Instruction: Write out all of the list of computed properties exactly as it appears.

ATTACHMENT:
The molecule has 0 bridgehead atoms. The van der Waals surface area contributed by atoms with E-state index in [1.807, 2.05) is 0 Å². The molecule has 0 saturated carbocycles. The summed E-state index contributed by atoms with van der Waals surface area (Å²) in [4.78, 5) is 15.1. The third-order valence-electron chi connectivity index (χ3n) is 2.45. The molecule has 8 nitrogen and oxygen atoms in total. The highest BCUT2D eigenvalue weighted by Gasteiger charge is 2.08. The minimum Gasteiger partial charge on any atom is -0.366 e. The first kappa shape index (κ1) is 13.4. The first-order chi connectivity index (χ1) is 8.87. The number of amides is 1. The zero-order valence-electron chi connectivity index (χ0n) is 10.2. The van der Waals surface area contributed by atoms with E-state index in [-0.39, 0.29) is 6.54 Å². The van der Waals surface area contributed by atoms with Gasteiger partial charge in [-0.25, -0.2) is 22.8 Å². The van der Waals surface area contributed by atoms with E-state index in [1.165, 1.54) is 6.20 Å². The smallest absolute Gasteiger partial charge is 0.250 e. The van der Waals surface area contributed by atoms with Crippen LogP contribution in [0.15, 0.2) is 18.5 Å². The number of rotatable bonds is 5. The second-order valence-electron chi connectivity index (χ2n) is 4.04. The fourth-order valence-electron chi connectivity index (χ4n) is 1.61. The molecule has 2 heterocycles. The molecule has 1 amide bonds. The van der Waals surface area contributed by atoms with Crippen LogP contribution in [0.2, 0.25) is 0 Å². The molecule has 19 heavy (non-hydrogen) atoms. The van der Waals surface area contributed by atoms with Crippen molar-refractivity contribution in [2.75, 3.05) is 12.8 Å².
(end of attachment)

The molecule has 0 bridgehead atoms. The van der Waals surface area contributed by atoms with E-state index in [1.807, 2.05) is 0 Å². The molecule has 0 saturated carbocycles. The summed E-state index contributed by atoms with van der Waals surface area (Å²) in [4.78, 5) is 15.1. The third-order valence-electron chi connectivity index (χ3n) is 2.45. The molecule has 8 nitrogen and oxygen atoms in total. The highest BCUT2D eigenvalue weighted by Gasteiger charge is 2.08. The minimum Gasteiger partial charge on any atom is -0.366 e. The first kappa shape index (κ1) is 13.4. The first-order chi connectivity index (χ1) is 8.87. The number of amides is 1. The zero-order valence-electron chi connectivity index (χ0n) is 10.2. The van der Waals surface area contributed by atoms with E-state index in [-0.39, 0.29) is 6.54 Å². The van der Waals surface area contributed by atoms with Gasteiger partial charge in [-0.25, -0.2) is 22.8 Å². The van der Waals surface area contributed by atoms with E-state index in [1.165, 1.54) is 6.20 Å². The smallest absolute Gasteiger partial charge is 0.250 e. The van der Waals surface area contributed by atoms with Crippen LogP contribution in [0.15, 0.2) is 18.5 Å². The number of rotatable bonds is 5. The second-order valence-electron chi connectivity index (χ2n) is 4.04. The fourth-order valence-electron chi connectivity index (χ4n) is 1.61. The molecule has 2 heterocycles. The molecule has 1 amide bonds. The van der Waals surface area contributed by atoms with Crippen LogP contribution in [0.2, 0.25) is 0 Å². The molecule has 19 heavy (non-hydrogen) atoms. The van der Waals surface area contributed by atoms with Crippen molar-refractivity contribution in [2.75, 3.05) is 12.8 Å².